Homemade Kubernetes Cluster

In my previous post, I wrote about how to set up a scalable Jenkins using Kubernetes at home on top of home devices, in my case, 3 Raspberries, 2 Rock64 and a NUC. Since it wasn't a 5 minutes task I'll describe here the steps I went through to get it working.

Pre-checks

Before installing Kubernetes you better check which Docker version is supported by the Kubernetes version you intend to install, a few days ago I upgraded my Kubernetes cluster from version 12 to 15 so, version 15 is what I'll be used as a reference here.

If you go to the Kubernetes Changelogs page and look for Docker you'll spot the "validated docker versions", as we can see, I could have upgraded to the version 18.09, but in the end, I've decided by 18.6.2.

Said that before installing Docker and Kubernetes it might be a good idea to upgrade your whole system if it is safe to do so.

Docker

Once you determined which Docker version to install, before moving forward you need to keep a few details in mind such as the device architectures you also have the OS version. You may need to edit these details at your sources.list otherwise the downloaded packages won't work.

  • If you have any device which the architecture is not amd64, remove [arch=amd64] from sources.list.
  • Instead of $(lsb_release -cs) you can specify the OS release you want to target by hand if you want, eg: xenial.
  • Package version may look strange but it's correct, eg: docker-ce=18.06.2~ce~3-0~ubuntu.

Once you're done with the steps above you can add the repository keys so you won't get any harmful package by accident.

Now is time to include the sources list per se, please notice the two options below, the first one is for anything that is not ARM, the second one for ARM architectures.

Anything but ARM

ARM

Install Docker

Setup Docker daemon

Restart Docker

At this point, we should have a Docker version fully compliant with Kubernetes, up and running.

Docker Compose

Since we're installing Docker, just in case you decide to spin up a docker-compose for some reason, let's install it as well. The points of attention are similar to the one used during the Docker installation.

Anything but ARM

ARM

The process to have docker-compose at the ARM platform was a bit more complicated, at least for me, but is not so complicated, here are the steps I went through:

Docker Compose bash autocompletion

Now that you have docker-compose everywhere is time to set the autocompletion to spare a bit of your patience down the road with typing.

Kubernetes

With a fully happy Docker running across all the devices, it is time to install Kubernetes.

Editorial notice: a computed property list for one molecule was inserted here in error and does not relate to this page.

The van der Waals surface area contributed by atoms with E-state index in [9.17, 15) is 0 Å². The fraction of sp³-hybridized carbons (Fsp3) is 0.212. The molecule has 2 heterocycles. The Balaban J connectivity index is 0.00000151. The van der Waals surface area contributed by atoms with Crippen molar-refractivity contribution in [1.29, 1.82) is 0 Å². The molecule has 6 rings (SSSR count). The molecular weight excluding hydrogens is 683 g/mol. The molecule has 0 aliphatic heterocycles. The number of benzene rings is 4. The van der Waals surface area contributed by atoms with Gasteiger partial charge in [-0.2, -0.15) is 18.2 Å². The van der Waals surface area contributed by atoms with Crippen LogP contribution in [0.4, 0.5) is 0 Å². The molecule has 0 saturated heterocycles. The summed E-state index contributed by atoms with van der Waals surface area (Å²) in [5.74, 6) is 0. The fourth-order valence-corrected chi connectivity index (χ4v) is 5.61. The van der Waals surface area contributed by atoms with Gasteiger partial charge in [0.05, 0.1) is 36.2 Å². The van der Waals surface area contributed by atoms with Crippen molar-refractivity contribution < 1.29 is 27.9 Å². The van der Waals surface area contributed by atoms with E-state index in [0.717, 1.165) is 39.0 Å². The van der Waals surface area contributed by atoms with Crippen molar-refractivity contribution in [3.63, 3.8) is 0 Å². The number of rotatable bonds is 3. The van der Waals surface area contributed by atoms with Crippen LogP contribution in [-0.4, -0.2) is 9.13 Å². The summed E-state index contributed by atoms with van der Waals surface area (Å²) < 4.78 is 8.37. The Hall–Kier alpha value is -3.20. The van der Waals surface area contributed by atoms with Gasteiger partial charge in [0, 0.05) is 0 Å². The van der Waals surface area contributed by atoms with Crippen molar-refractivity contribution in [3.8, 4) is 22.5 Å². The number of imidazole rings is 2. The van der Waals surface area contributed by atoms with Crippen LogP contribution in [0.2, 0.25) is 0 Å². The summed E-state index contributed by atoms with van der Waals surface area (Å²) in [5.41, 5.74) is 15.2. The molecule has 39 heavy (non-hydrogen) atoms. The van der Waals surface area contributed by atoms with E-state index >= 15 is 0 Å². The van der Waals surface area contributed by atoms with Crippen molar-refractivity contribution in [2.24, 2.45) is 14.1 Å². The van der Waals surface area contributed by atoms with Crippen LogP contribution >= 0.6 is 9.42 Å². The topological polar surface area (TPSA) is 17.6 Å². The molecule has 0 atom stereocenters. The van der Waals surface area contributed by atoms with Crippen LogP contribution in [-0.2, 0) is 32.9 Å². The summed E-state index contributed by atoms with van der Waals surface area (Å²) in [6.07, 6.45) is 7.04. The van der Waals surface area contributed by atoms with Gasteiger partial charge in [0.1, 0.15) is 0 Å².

Initialising Master Kubernetes

This step will be easier if you save the script below at your master host, execute, and let it do its job. You can run step-by-step by hand if you want, just like the ones before, this is up to you.

By the end you'll see amongst the logged lines, one starting with kubeadm join, copy this whole line and execute across the other devices you have. The line I'm talking about is similar to this:

kubeadm join 192.168.1.2:6443 --token zd07uq.d91cxeg22nhwl6ti --discovery-token-ca-cert-hash sha256:551f848676f99621bbed06810d15532f69019398d18d475a0cbaa9e69ee9d195

At this point you should have all your devices communicating with the manager, to check how is it going execute kubectl get nodes -o wide at the manager node, maybe the nodes are not ready yet, give it some time, they need to perform some tasks as well. Once you see something like the lines below, you're ready to go.

Kubernetes autocompletion

Last but not least, kubectl completion, believe me, this one is a must-have, especially about the Pod's names, you won't want to copy and paste or even worse, type the names Kubernetes gives to the Pods.

echo "source <(kubectl completion bash)" >> ~/.bashrc

Conclusion

It was a short step-by-step on how to set up your Kubernetes cluster; I believe it'll be useful, especially if you have devices with different architectures. It may not be fully compatible with the scenario, but for sure it'll give you some ideas to solve your problems.

Another thing, if you're looking to go beyond and have your bare metal Load balanced cluster, take a look at MetalLb. And do not forget to take a look at the Cluster Networking page as well, the kubernetes_master.sh installed Wave Net for you but, you may want a different one.

Hope it helps!